In an interview with Rahul Raj, Vishwas Manral shared his opinions on “Employing Robust Cloud Security”. He emphasized that businesses must understand cloud migration thoroughly and take a “crawl, walk, run” approach to ensure effective security. He also stated that businesses must implement a security strategy that aligns with the organization’s goals and assists security teams in becoming successful.
RAHUL: Brief us about your company and offerings.
VISHWAS MANRAL: I am the Chair of the Board of Cloud Security Alliance (CSA) Silicon Valley. This chat is about Cloud security, so I wanted to highlight the amazing work that is being done by CSA. I am also a Lifetime Research Fellow of CSA, an entrepreneur and an advisor to multiple companies and startup incubators.
VISHWAS MANRAL: The fundamental difference is that Cloud uses a shared responsibility model, where the Cloud providers hold the responsibility of security of the underlying infrastructure of the Cloud, while security for the higher layers (i.e., data) are owned by the business itself. The definition of the higher and lower layers varies depending on the model of Service model (IaaS, PaaS or SaaS as defined by NIST SP-800-145. In the traditional model, all security is the responsibility of the businesses.
VISHWAS MANRAL: To safely and successfully migrate to the cloud, there are 3 key concerns businesses need to understand:
- Built-in not bolted-on: Cloud applications and infrastructure are ephemeral and change continuously. Security cannot be an afterthought in Cloud environments and needs to be built into the infrastructure and applications, even before applications get deployed into production environments. This means the people, processes and products used in on-premises environments for security may not carry into the Cloud. Businesses need to analyze these carefully.
- Start with basics: Businesses need to take a “crawl, walk, run” approach to cloud security to be successful. NIST defines the approach in the Cyber Security Framework (CSF). To start off, businesses need to train employees to understand the intricacies of Cloud applications and infrastructure they are securing. They need to put in processes to discover and onboard cloud accounts and secure new applications. Cloud Security needs to be part of the process when decisions to adopt any new application are being taken, so security is built-in and not bolted-on after the fact. Having the ability to identify the Cloud assets and their context is a fundamental requirement. Employees will spin up Cloud infrastructure regularly using APIs, so putting in the basic guardrails around such Cloud configuration is critical.
- Be agile: Cloud providers are adding, removing, and changing services regularly. To be secure in the Cloud, security needs to be agile and move and morph with the cloud estate. This means being able to add policies automatically for infrastructure as it gets deployed. Agility is also required to secure new cloud services being adopted by organizations at a rapid pace.
VISHWAS MANRAL: Kubernetes or K8s, as well as SaaS platforms, are today widely used by businesses. K8s clusters run business logic applications packaged as containers. There are 3 key things businesses need to consider for security:
- Identify all K8s clusters: Cloud provider managed clusters are easy to identify and protect. However, security teams are often unaware of where their container clusters are running, on “compute-instances” directly managed by their engineering teams. Being able to identify these shadow k8s clusters, map clusters to container images running on the clusters, identify the business risk, the application intent and the application ownership is an essential first step.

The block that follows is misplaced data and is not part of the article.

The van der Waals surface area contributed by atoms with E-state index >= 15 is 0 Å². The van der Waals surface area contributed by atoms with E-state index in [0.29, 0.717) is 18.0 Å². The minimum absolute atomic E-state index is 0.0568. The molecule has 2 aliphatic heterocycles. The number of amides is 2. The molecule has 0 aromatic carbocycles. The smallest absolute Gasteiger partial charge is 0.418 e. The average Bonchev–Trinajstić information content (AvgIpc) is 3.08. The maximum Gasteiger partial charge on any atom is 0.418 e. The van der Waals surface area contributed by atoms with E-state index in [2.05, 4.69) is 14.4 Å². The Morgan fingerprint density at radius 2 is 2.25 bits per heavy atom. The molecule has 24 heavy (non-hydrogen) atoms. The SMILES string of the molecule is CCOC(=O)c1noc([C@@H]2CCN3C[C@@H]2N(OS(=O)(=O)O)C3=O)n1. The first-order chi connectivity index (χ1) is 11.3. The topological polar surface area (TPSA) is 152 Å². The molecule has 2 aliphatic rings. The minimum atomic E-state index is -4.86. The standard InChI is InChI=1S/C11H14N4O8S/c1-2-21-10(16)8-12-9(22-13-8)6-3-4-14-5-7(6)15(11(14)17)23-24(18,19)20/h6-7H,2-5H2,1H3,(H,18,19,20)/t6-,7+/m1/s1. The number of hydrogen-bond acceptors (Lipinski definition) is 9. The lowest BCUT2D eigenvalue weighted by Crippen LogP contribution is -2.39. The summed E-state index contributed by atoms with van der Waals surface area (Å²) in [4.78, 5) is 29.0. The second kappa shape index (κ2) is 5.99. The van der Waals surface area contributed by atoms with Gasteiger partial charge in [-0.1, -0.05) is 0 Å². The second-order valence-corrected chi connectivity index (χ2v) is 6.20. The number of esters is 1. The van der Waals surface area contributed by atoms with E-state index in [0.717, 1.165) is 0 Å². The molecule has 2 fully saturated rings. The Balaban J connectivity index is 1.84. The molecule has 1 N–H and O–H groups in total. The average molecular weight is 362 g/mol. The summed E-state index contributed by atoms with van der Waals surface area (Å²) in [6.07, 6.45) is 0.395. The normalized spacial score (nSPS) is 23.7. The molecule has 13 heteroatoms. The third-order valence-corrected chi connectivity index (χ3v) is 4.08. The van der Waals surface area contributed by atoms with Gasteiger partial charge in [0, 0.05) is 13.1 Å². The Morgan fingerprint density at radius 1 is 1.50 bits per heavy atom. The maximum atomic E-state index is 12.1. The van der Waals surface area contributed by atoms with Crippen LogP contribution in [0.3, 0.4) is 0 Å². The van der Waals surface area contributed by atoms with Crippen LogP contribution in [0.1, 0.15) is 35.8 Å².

- Vulnerability Management: Perform vulnerability checks of container images in repositories, K8s components (like Master-Node, runtime, etcd etc) and k8s cluster configuration as the second step. This makes sure basic guardrails are in place independent of the cluster where the containers are running.
- Run time: The third step is to get some basic runtime protection as container clusters run. Mechanisms where sidecar or daemon set containers are injected into container nodes to help identify and protect the containers are a good third step.
- Remediate issues: In K8s environments, DevOps and Engineering team fixes the security issues and not the security teams. Making sure security teams are not just finding issues, but actually running workflows to reduce business risk by getting issues fixed is critical. The number of security issues in the cloud is very high, hence high-risk issues (i.e., internet exposed vulnerability) need to be prioritized and remediated first.
VISHWAS MANRAL: Businesses are moving from Cloud adoption to maturing cloud practices to enable business alignment. Governance and security are Cloud practices businesses are now focusing on. They key trends in Cloud security are:
- Shifting Security Up: Cloud advances fast and knowing every intricacy of cloud services and writing policies for the same is hard for Cloud security teams. Security is now moving up looking at intent instead of focusing on low-level policies.
- Outcome versus Output: While the first generation of Cloud security focused on identifying security issues, the next generation of cloud security is working towards an outcome of reducing risk and not just output security issues.
- Sophisticated threats: With more critical applications and data now running in the cloud, sophisticated adversaries are now targeting the Cloud. Cloud security needs to mature to not just identify and protect against issues, but to detect and respond to threats and protect against sophisticated adversaries, including nation-state actors.
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